A Michigan woman recalls the history of her fifth-generation family farm
The Roedel family farm was originally purchased from the State of Michigan on January 3, 1854, by William Ladd. He sold it to William Wenn on July 8, 1856, who sold it to James Applebee on November 13, 1857. We have the original deed from the State of Michigan.
On January 29, 1866, James Applebee sold the family farm to John L. Roedel. The land at that time was covered with virgin timber.
John L. Roedel Sr., with his wife, Margaretha, nee Ortner, came to America from Oberwurmbach, Germany, in April of 1852. At that time they had four children, including John Leonard Roedel Jr., who was 12 weeks old when they came to Frankenmuth, Michigan. When John L. Roedel Jr. was 29 years old, he purchased the farm from his father, built a house and brought his bride, Barbara Geyer, to this farm. They had six children: three sons and three daughters. The oldest son left the farm to make his fortune in the city, but the other two sons farmed for a living. Three daughters also married farmers.
John Roedel Jr. sold the farm to his youngest son, Otto, on April 18, 1921. Otto brought his bride, Linda Fischer, to the farm on May 29, 1921. They also had six children: three sons and three daughters. One son and one daughter died in childhood. One daughter married a farmer and the other daughter became a nurse. Both of the remaining sons became farmers. During the years of Otto's farming, he had a bit of everything – cows, pigs, sheep and chickens. He raised crops to feed the livestock and some crops for cash. Of the 74-acre farm, 20 acres were left in timber so that there would be enough wood to heat the house for generations to come.
Otto Roedel sold the farm to his youngest son, Howard, and his wife, Grace, nee Hecht, on May 2, 1955. At that time they were the parents of three girls.
Howard and Grace farmed the Roedel homestead for 35 years until Howard's death in September of 1990. During our years of farming we cleared the 20 acres of woods. Today the house is heated with natural gas. We had a dairy operation until March of 1980, a beef operation until the fall of 1988, and then we raised cash crops, including sugar beets, corn, wheat, soybeans, hay and oats.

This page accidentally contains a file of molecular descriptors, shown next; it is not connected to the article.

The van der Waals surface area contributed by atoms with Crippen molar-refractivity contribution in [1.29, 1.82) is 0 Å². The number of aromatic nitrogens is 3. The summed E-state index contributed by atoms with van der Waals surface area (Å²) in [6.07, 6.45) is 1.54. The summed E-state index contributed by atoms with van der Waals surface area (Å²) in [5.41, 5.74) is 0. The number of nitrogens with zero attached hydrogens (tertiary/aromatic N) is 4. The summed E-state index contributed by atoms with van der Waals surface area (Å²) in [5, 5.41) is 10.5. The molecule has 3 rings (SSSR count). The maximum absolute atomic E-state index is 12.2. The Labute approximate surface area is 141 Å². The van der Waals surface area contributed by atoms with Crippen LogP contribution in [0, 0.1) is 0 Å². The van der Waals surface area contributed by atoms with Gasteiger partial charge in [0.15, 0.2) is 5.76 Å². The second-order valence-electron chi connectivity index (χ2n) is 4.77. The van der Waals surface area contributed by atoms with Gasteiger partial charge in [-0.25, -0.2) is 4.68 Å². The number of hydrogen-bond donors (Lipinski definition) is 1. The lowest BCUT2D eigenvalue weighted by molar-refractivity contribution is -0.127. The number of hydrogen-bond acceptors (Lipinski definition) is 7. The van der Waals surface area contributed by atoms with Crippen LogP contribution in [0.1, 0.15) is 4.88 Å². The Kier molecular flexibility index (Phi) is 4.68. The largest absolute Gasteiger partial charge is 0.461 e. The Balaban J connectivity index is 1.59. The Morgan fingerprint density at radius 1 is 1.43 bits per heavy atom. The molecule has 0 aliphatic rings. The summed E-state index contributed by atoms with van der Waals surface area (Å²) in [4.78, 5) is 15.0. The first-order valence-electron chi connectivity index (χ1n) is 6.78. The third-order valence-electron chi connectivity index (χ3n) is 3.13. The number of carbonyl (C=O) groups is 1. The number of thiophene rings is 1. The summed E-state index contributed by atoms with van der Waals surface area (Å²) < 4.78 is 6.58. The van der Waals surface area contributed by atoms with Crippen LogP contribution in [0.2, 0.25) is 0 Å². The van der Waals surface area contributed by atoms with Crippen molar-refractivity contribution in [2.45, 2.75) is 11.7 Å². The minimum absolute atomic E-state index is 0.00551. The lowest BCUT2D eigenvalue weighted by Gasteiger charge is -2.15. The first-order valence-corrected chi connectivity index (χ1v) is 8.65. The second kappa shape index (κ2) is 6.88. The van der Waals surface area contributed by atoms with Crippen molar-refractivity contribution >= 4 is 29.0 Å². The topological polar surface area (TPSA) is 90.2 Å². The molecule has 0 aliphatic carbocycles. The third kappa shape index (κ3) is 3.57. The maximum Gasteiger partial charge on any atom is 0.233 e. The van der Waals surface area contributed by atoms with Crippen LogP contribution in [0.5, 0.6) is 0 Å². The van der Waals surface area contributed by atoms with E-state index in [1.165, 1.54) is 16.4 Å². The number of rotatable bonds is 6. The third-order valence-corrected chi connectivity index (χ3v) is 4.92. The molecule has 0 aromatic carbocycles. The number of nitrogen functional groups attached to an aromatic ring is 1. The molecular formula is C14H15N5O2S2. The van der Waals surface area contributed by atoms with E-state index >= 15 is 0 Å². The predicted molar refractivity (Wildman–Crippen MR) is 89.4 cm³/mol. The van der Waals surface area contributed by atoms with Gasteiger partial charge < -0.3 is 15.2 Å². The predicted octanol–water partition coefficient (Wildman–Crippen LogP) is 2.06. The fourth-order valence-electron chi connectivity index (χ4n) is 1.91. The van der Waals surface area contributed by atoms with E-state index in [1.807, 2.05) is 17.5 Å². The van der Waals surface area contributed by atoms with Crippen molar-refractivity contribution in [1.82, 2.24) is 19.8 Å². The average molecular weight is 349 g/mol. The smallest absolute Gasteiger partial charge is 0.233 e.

Through the years our daughters were a big help on the farm, but all have their own homes now. The youngest daughter, Joy, and her husband, Larry Kischnick, live in the farmhouse that was built by Joy's great-grandfather, John L. Roedel Jr., in 1881. Their two daughters, Erin and Leah, have the distinct honor of being the fifth generation to live in the same house.
The farm has been in the Roedel family for more than 125 years. We are thankful to our good Lord for letting this happen. We also hope that the farm will remain in the family for many years to come.
Back in 1955 a call went out from the editors of the then Capper’s Weekly asking for readers to send in articles on true pioneers. Hundreds of letters came pouring in from early settlers and their children, many now in their 80s and 90s, and from grandchildren of settlers, all with tales to tell. So many articles were received that a decision was made to create a book, and in 1956, the first My Folks title – My Folks Came in a Covered Wagon – hit the shelves. Nine other books have since been published in the My Folks series, all filled to the brim with true tales from Capper’s readers, and we are proud to make those stories available to our growing online community.
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